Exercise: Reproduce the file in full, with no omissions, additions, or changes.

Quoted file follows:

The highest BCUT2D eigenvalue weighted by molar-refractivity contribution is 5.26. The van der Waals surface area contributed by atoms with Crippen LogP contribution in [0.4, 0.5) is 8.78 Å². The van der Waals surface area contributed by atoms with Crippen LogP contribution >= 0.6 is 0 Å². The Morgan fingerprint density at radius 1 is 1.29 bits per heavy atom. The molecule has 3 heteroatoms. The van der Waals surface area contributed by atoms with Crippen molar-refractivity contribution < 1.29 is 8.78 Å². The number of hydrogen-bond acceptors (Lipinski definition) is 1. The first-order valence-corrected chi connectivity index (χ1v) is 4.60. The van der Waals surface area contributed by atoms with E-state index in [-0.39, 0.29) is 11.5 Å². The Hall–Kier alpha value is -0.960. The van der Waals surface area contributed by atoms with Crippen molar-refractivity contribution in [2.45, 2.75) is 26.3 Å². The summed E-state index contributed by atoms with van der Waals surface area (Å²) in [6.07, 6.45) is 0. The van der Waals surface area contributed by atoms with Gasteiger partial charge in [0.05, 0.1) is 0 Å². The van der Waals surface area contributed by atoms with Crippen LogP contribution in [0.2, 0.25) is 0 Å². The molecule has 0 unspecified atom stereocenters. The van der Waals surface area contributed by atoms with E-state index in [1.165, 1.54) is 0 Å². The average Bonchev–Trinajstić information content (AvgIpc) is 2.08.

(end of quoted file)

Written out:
The highest BCUT2D eigenvalue weighted by molar-refractivity contribution is 5.26. The van der Waals surface area contributed by atoms with Crippen LogP contribution in [0.4, 0.5) is 8.78 Å². The van der Waals surface area contributed by atoms with Crippen LogP contribution >= 0.6 is 0 Å². The Morgan fingerprint density at radius 1 is 1.29 bits per heavy atom. The molecule has 3 heteroatoms. The van der Waals surface area contributed by atoms with Crippen molar-refractivity contribution < 1.29 is 8.78 Å². The number of hydrogen-bond acceptors (Lipinski definition) is 1. The first-order valence-corrected chi connectivity index (χ1v) is 4.60. The van der Waals surface area contributed by atoms with E-state index in [-0.39, 0.29) is 11.5 Å². The Hall–Kier alpha value is -0.960. The van der Waals surface area contributed by atoms with Crippen molar-refractivity contribution in [2.45, 2.75) is 26.3 Å². The summed E-state index contributed by atoms with van der Waals surface area (Å²) in [6.07, 6.45) is 0. The van der Waals surface area contributed by atoms with Gasteiger partial charge in [0.05, 0.1) is 0 Å². The van der Waals surface area contributed by atoms with Crippen LogP contribution in [0.2, 0.25) is 0 Å². The molecule has 0 unspecified atom stereocenters. The van der Waals surface area contributed by atoms with E-state index in [1.165, 1.54) is 0 Å². The average Bonchev–Trinajstić information content (AvgIpc) is 2.08.